There are some very nice, lightly used pieces of furniture available on Craigslist and Facebook Marketplace. The difficult part of buying something used is getting it home. I’m afraid that at this time in my life, I don’t know anyone with a pickup truck or who could help me carry the furniture into my house. In the past, I was able to hire people for a quick job like this through “TaskRabbit,” but they don’t have TaskRabbit where I now live and I haven’t been able to find anyone to handle a small moving job like this. I don’t want to hire professional movers who charge a lot (often as much as the furniture cost in the first place).

      If you have healthy muscular friends with a pickup truck, be nice to them.

    26. Captain dddd-cccc-ddWdd (ENTP)*

      Thousands on a couch?!
      Have you tried IKEA and similar (at least here in the UK, they have a really wide price range from “student” up to “luxury”)
      I am always agog at the amount people here say they spent on couches etc actually — could well be in line with the cost a boiler (furnace) but there are much cheaper options out there!
      I spent £800 (about $1000 USD) on ours and was wondering if I’d done the right thing for weeks. (but I am very happy with it!)
      I would reframe it in your mind though from “investing” to “going to lose its value pretty much instantly” — my $1000 setup I got 2 years ago is probably worth about $200 now.

    27. Emily*

      Not sure if this has been suggested (I didn’t read all 50+ replies) but I wanted to suggest looking at Facebook Marketplace, Craigslist, other secondhand websites, etc. It probably depends on your area, but where I am people move in and out a lot for work – so there are always a ton of posts like “selling [brand name] couch, originally $3k, for $500, only 9 months old.” There are also “free” groups that again, depending on your area, give away nice stuff (I got a desk from a group like that). Always worth checking groups like that before buying new!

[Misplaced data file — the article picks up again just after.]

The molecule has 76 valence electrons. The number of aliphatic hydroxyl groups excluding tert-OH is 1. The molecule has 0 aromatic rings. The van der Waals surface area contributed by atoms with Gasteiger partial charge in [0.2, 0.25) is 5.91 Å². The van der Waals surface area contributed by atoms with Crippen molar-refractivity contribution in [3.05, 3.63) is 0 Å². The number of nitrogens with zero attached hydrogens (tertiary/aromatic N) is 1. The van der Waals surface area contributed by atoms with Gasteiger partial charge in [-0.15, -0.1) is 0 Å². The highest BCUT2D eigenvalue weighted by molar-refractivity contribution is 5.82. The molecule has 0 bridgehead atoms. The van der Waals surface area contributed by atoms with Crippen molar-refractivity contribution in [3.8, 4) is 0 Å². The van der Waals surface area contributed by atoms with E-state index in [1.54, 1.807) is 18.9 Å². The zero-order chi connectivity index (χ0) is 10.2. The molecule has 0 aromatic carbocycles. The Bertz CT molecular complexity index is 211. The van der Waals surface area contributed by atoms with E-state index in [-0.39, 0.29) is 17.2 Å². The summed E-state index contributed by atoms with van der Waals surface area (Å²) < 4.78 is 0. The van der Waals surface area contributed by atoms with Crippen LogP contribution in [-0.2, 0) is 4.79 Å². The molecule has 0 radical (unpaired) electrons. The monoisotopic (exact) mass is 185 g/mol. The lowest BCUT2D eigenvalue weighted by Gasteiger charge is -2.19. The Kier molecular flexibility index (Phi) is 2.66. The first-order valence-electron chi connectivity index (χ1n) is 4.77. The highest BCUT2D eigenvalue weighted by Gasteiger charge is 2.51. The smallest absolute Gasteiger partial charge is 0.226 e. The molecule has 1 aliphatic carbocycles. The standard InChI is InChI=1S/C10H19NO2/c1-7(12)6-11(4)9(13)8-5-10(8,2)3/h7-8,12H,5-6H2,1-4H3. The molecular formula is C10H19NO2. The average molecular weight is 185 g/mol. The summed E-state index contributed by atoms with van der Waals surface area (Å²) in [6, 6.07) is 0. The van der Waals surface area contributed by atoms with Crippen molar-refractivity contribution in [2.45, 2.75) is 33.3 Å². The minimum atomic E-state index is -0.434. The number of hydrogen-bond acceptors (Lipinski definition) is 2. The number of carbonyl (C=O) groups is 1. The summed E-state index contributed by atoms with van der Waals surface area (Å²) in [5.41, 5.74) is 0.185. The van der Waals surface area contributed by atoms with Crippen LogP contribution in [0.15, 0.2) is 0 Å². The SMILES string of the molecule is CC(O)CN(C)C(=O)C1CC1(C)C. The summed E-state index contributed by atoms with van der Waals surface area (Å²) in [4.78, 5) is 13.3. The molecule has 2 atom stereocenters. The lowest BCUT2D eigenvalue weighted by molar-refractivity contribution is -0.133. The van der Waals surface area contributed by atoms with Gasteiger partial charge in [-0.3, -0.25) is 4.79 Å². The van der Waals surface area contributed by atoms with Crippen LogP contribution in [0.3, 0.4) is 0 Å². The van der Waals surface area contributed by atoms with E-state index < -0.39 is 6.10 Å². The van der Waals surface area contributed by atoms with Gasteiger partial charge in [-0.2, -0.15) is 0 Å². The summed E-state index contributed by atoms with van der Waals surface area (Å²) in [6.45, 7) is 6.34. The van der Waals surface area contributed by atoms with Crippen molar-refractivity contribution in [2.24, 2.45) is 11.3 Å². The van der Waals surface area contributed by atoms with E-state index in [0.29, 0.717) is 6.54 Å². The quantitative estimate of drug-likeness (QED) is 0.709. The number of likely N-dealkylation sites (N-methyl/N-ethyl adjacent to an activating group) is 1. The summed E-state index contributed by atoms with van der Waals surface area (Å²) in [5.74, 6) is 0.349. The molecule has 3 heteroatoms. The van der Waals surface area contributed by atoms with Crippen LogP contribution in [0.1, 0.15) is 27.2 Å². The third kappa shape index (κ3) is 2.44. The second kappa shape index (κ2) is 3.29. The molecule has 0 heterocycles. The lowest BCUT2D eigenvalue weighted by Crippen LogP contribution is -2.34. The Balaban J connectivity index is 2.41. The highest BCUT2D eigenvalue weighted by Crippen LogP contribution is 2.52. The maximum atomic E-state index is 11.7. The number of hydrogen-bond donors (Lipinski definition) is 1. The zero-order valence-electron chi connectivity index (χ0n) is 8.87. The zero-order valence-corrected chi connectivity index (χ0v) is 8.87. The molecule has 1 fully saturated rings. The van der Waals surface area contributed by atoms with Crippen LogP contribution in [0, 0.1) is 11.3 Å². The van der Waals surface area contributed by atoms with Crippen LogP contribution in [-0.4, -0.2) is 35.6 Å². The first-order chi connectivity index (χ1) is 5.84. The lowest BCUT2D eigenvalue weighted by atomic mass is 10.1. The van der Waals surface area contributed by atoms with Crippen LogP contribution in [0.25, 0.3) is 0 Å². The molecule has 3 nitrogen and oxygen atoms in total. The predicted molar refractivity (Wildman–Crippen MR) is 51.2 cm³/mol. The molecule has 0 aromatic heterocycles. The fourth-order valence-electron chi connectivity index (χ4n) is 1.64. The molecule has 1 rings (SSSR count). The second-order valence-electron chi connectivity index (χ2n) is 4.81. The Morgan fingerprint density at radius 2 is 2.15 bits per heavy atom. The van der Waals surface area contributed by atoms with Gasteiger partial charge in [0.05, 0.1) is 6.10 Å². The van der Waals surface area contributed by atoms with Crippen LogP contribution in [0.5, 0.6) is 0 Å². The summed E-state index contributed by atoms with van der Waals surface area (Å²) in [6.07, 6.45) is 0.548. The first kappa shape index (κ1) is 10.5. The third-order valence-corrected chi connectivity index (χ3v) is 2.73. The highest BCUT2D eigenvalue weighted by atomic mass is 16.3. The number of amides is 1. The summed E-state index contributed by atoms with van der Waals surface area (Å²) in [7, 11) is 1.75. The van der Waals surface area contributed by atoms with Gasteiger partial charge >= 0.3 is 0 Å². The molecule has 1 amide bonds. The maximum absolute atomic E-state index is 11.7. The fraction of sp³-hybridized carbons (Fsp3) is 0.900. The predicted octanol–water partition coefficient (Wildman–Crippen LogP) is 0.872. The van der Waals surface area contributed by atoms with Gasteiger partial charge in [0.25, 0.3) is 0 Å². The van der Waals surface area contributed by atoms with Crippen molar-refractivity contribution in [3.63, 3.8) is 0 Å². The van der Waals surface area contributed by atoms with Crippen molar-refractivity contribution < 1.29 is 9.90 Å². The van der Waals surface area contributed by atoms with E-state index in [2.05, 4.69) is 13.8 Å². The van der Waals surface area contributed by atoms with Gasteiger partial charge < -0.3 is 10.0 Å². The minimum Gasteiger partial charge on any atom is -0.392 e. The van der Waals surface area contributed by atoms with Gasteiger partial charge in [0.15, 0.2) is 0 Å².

28. Star Nursery*

      We watched OfferUp, Craigslist, Facebook Groups and so checked out Furniture stores and ended up buying one from OfferUp. It was in excellent condition and less than two years old. The guy selling it was moving and selling it for $450. The set I bought before that had a reclining sofa, loveseat, coffee table, two end tables and two lamps for $500. I found it on Fb around three years ago; also bought from someone moving long distance. I’ve looked in stores and considered buying new however we have pets and I liked not spending thousands.

    29. Diplomonad*

      I know you say sectionals won’t work but I have a sectional from Costco ($900) where two sections are essentially footrests (or a chaise on each end, or a big coffee table, or turn it into a bed). They’re on casters so I can just move them wherever I need them. It’s been four years with two cats and they’ve held up beautifully.

    30. Aurélia*

      Some of their models are <$2,000. Would highly recommend interior define. I have a dark blue velvet sloan sleeper-sofa that is my prized possession. I was able to finance it over a year at 0%, which helped after I moved and my ex-boyfriend broke a leg off my old one.